Dare to cross the line
Whilst sitting at home and deciding it was well and truly time to sort through the piles of our now redundant DVDs, I stumbled across this. It took 15 minutes to dig out a Play Station so we could actually watch it.
I think the year is 2003 and I think it is my first race win. The circuit is Lydden Hill in Kent and the events were run by The Tunbridge Wells Motor Club in conjunction with South East Motor Sports Enthusiast Club.
It bought back some fantastic memories. My bother, a small group of friends and I all started motor racing here. The club and fellow competitors were the most welcoming and friendly bunch I have ever raced with. It was possible to do three races in one day for £350.
Racing at Lydden, although very competitive also had a very laid back and unbureaucratic feel to it. My Dad who competed in the 60's, said it was like going back in time. Those of you who motor race will know how manic and fraught racing can often be. A rush from start to finish with early sign-on, scrutineering, driver briefing, practice and then finally your race. All these things run to a tight schedule and trying to stand in a paddock listening to announcements calling competitors over the sound of revving race engines is often impossible.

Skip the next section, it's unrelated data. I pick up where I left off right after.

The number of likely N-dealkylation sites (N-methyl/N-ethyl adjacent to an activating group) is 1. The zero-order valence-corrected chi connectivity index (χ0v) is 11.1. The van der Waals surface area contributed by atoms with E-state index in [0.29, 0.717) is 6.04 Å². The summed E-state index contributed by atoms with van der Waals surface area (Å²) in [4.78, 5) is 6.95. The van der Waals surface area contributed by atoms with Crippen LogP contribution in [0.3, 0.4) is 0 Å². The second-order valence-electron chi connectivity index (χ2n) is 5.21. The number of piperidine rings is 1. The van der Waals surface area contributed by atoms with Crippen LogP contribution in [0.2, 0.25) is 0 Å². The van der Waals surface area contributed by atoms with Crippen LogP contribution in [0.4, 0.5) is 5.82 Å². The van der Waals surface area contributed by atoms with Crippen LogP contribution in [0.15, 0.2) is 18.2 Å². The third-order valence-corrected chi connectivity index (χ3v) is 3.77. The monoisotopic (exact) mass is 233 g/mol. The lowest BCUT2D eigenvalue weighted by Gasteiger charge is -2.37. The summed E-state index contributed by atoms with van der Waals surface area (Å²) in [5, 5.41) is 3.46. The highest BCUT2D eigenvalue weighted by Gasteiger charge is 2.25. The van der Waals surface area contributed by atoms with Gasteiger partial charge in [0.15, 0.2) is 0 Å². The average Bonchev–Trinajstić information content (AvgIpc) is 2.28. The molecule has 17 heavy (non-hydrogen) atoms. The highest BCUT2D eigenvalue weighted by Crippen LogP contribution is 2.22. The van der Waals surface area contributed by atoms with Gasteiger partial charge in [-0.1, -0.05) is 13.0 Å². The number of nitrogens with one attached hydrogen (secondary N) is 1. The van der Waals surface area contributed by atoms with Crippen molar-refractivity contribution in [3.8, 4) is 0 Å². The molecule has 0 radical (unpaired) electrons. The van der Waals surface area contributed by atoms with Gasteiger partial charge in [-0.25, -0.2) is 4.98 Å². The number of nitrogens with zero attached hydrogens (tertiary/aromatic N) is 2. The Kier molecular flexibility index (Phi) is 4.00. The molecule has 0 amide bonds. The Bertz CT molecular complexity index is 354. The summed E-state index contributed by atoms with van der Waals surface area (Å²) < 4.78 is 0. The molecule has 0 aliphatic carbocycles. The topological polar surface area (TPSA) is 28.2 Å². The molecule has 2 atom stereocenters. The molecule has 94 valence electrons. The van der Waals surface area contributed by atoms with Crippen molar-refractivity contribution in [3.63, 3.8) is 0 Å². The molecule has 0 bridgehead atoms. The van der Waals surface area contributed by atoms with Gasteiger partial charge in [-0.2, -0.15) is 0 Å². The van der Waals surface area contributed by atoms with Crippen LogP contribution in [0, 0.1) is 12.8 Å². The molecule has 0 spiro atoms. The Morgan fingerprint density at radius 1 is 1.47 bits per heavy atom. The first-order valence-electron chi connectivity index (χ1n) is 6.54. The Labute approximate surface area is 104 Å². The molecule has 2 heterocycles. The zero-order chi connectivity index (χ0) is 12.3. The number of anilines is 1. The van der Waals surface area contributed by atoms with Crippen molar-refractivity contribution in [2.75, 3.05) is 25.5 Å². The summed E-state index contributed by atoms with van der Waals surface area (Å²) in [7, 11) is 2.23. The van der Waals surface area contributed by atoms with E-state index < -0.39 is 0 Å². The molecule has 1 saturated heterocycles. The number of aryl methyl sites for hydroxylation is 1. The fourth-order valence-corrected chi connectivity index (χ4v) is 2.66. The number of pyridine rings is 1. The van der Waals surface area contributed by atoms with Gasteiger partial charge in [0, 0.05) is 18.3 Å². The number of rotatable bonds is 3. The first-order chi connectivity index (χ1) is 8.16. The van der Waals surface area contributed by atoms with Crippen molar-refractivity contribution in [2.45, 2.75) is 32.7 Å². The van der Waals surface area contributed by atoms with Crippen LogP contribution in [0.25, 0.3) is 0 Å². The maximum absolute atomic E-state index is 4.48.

I remember once sitting having a burger with a chum who was entered in the same race as me. We were merrily nattering away when we heard the announcement “last call for competitors in race 3”. I asked my friend “aren’t we in that race”. He replied “yes”. It suddenly dawned on the two of us that neither of us had practised. Regular racers will know that it is mandatory to complete three full laps of practice to be able to then enter the race. I shot down to race control and told them that we had missed practice. A lovely lady in race control looked at me, laughed and told us we were a pair of idiots. Imagine our shame, the race was delayed, the grid was cleared of competitors, allowing my friend and I, embarrassingly in front of all the competitors and spectators to do our three laps of practice. The shame! This could only ever have happened at Lydden. You can imagine how long the two of us were at the centre of all mick taking for.
The car was a fabulous starter racing car. This 325 Sport with its terrifically flexible race, 2.7 litre engine was converted from road car to race car by my brother just after finishing at university.
So, it's thanks to my brother Jody for building such a great race car, with a limited start up budget and allowing me to race it regularly. Over the years I’ve been lucky enough to race in so many places including Nurburgring, Spa, and Hockenheim, but it is those early days at the Kent venue, I remember most fondly.